The purpose of this study was to examine the fracture toughness ( K IC ) resistance to cyclic loading of three direct dental composites, a micro-filled (Micronew, Bisco INC., Schaumburg, IL, USA), a hybrid (Renew, Bisco INC., Schaumburg, IL, USA), a nano-filled composite (Filtek Supreme Plus, 3M ESPE, St. Paul, MN, USA) and a indirect dental composite (BelleGlass HP, SDS-Kerr, Orange, CA, USA), after aging and cyclic loading fatigue in four different environments, air, water, artificial saliva, and a 50/50 by volume mixture of ethanol and water.
Materials and methods
Four dental composites were included in this study; three direct dental composites micro-filled Micronew, hybrid Renew, nano-filled Filtek Supreme Plus, and the indirect dental composite, BelleGlass HP.
The bar dimensions and testing methodology for fracture toughness were according to ASTM Standard PS070-097 . Rectangular bar specimens (3 mm × 3 mm × 25 mm) were fabricated using a Plexiglas split mold so that no force was required to remove the cured bars. The split mold was placed on a Plexiglas slab lined with a piece of Mylar strip. Uncured composite was inserted into the mold and then a second Mylar strip was used to cover the uncured composite. A second Plexiglas slab was placed on the top, clamps used to stabilize the split mold, and the entire Plexiglas mold assembly cured in an oven (Triad, Dentsply/York Division, Dentsply International, York, PA, USA) for 2 min on each side. Specimens were then hand-polished with 320 grit SiC paper.
The same method was used to fabricate the indirect composite specimens except a metal split mold was used instead of a Plexiglas split mold. The entire metal mold assembly was cured in an oven (Triad, Dentsply/York Division, Dentsply International, York, PA, USA) for 2 min with the open slot side of the mold upward for the first step photo polymerization. Then the assembly was placed into a BelleGlass HP curing unit (SDS-Kerr) for the second step, pressure and heat polymerization under 140 °C and 80 psi nitrogen. Specimens were then hand-polished with 320 grit SiC paper.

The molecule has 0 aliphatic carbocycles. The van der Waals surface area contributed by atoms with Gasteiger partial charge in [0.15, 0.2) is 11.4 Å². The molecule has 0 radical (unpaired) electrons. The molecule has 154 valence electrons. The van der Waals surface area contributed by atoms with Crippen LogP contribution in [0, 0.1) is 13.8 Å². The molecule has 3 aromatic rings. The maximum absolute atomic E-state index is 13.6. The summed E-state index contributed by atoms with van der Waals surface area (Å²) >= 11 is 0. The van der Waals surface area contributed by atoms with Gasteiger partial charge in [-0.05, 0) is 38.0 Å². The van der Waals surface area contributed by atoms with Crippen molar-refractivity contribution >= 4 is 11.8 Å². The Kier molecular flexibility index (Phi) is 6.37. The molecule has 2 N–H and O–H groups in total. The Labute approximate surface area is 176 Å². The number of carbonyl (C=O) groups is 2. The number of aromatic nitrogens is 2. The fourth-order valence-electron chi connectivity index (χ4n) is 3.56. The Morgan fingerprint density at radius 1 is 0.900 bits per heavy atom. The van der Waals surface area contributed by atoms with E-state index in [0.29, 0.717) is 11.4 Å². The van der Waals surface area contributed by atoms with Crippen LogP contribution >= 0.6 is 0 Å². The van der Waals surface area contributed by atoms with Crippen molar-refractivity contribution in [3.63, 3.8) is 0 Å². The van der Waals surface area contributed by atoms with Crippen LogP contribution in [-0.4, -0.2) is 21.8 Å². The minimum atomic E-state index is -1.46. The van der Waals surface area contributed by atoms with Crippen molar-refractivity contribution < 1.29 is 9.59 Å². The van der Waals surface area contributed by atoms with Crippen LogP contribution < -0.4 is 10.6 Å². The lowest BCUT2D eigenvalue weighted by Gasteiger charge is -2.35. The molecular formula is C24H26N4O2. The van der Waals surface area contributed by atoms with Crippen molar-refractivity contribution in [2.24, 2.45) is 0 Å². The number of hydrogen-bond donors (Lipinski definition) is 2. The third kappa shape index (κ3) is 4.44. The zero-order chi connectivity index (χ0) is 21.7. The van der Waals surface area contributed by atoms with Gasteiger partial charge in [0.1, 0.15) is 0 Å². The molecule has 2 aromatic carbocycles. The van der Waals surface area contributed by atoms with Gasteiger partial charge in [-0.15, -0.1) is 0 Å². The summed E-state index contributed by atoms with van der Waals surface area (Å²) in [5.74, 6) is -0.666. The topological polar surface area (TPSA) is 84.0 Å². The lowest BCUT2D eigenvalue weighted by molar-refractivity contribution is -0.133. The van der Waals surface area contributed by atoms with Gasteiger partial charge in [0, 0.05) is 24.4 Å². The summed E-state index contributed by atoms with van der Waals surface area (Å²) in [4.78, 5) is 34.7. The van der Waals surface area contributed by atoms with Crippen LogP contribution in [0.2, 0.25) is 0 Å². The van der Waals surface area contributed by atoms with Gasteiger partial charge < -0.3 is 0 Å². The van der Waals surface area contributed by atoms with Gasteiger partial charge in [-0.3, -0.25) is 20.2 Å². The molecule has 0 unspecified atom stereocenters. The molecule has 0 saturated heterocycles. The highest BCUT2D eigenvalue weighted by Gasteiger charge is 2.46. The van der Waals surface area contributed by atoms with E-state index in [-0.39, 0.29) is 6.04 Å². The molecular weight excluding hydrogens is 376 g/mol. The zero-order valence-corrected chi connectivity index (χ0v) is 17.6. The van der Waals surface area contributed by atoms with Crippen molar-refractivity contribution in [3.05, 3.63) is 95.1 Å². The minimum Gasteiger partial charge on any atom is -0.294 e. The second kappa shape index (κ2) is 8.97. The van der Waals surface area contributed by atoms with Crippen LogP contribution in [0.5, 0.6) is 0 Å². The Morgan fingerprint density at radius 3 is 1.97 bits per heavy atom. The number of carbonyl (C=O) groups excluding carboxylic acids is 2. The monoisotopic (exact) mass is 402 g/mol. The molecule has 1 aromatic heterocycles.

A 60° notch was machined 0.75 mm deep at the midspan of each bar except for Micronew, which had 1.00 mm deep notch. A 1.00 mm notch was chosen for Micronew as a continuation of a previous study, that used a fiber reinforced dental composite, which has high flexure strength . Only after the Micronew samples were prepared was it realized that Micronew was very weak, and a 0.75 mm notch later on was decided to be used for the other specimens. Theoretically, the value of fracture toughness is not influenced by notch size since it was calculated by the formula described below, which takes notch size into consideration. Specimens were aged at 37 °C for 5 months in air or 200 ml of artificial saliva or water or a 50/50 by volume mixture of ethanol and water. Composition of the artificial saliva used in this study was in g/L: 0.4 NaCl, 0.795 CaClPO 4 ·2H 2 O, 0.78 NaH 2 PO 4 ·2H 2 O , 0.005 Na 2 S·9H 2 O and 1.0 CO(NH 2 ) 2 .
Both control and aging group specimens were loaded in each corresponding media at a frequency of 5 Hz with sinusoidal loads cycling between 5 N and 10 N for 1, 1000, 10,000 and 100,000 cycles on a 858 Mini Bionix II testing device (MTS Systems Corporation, Minneapolis, MN). The load limit was chosen to be approximately 40–50% of the static loaded specimens and a stress level normally encountered during mastication. Following cyclic loading, the intact specimens were tested in three-point loading in their respective media using a Instron 1125 (Instron Corp., Canton MA) material testing system controlled by MTS (MTS Systems Corporation, Minneapolis, MN) digital electronics with a loading speed of 2 mm/min. For every specimen that fractured during cyclic loading, and thus could not be tested in three-point loading, the K IC value was set to zero. The number of cycles for each specimen, fractured and intact, was recorded.
Fracture toughness K IC was computed from a standard fracture mechanics formula :
K IC = P L f 1 ( a ) B H 1.5